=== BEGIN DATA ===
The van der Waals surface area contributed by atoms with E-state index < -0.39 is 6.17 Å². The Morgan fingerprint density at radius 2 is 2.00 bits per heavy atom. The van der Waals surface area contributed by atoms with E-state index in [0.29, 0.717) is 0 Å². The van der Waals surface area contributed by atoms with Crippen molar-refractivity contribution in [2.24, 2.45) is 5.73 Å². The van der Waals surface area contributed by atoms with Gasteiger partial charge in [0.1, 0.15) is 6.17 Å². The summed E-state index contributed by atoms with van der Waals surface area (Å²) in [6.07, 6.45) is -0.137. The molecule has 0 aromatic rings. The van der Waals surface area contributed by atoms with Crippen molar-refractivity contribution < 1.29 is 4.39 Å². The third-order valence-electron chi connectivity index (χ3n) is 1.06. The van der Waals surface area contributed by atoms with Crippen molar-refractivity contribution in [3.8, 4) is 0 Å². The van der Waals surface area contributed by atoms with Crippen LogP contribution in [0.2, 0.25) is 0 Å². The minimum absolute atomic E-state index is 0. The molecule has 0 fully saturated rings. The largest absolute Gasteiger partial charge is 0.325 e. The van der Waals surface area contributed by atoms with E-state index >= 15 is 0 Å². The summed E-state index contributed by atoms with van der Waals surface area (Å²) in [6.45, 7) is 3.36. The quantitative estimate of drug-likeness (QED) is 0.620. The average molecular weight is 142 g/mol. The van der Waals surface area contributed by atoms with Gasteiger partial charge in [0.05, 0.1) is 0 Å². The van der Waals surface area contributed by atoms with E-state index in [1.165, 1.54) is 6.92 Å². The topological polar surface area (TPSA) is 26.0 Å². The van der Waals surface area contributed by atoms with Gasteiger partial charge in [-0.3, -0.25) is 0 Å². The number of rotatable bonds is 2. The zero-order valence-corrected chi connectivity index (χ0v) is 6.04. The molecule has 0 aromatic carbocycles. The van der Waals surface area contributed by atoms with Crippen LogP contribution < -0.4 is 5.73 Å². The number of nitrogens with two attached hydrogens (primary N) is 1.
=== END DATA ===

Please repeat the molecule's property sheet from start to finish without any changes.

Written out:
The van der Waals surface area contributed by atoms with E-state index < -0.39 is 6.17 Å². The Morgan fingerprint density at radius 2 is 2.00 bits per heavy atom. The van der Waals surface area contributed by atoms with E-state index in [0.29, 0.717) is 0 Å². The van der Waals surface area contributed by atoms with Crippen molar-refractivity contribution in [2.24, 2.45) is 5.73 Å². The van der Waals surface area contributed by atoms with Gasteiger partial charge in [0.1, 0.15) is 6.17 Å². The summed E-state index contributed by atoms with van der Waals surface area (Å²) in [6.07, 6.45) is -0.137. The molecule has 0 aromatic rings. The van der Waals surface area contributed by atoms with Crippen molar-refractivity contribution < 1.29 is 4.39 Å². The third-order valence-electron chi connectivity index (χ3n) is 1.06. The van der Waals surface area contributed by atoms with Crippen molar-refractivity contribution in [3.8, 4) is 0 Å². The van der Waals surface area contributed by atoms with Crippen LogP contribution in [0.2, 0.25) is 0 Å². The minimum absolute atomic E-state index is 0. The molecule has 0 fully saturated rings. The largest absolute Gasteiger partial charge is 0.325 e. The van der Waals surface area contributed by atoms with E-state index >= 15 is 0 Å². The summed E-state index contributed by atoms with van der Waals surface area (Å²) in [6.45, 7) is 3.36. The quantitative estimate of drug-likeness (QED) is 0.620. The average molecular weight is 142 g/mol. The van der Waals surface area contributed by atoms with Gasteiger partial charge in [0.05, 0.1) is 0 Å². The van der Waals surface area contributed by atoms with E-state index in [1.165, 1.54) is 6.92 Å². The topological polar surface area (TPSA) is 26.0 Å². The van der Waals surface area contributed by atoms with Gasteiger partial charge in [-0.3, -0.25) is 0 Å². The number of rotatable bonds is 2. The zero-order valence-corrected chi connectivity index (χ0v) is 6.04. The molecule has 0 aromatic carbocycles. The van der Waals surface area contributed by atoms with Crippen LogP contribution < -0.4 is 5.73 Å². The number of nitrogens with two attached hydrogens (primary N) is 1.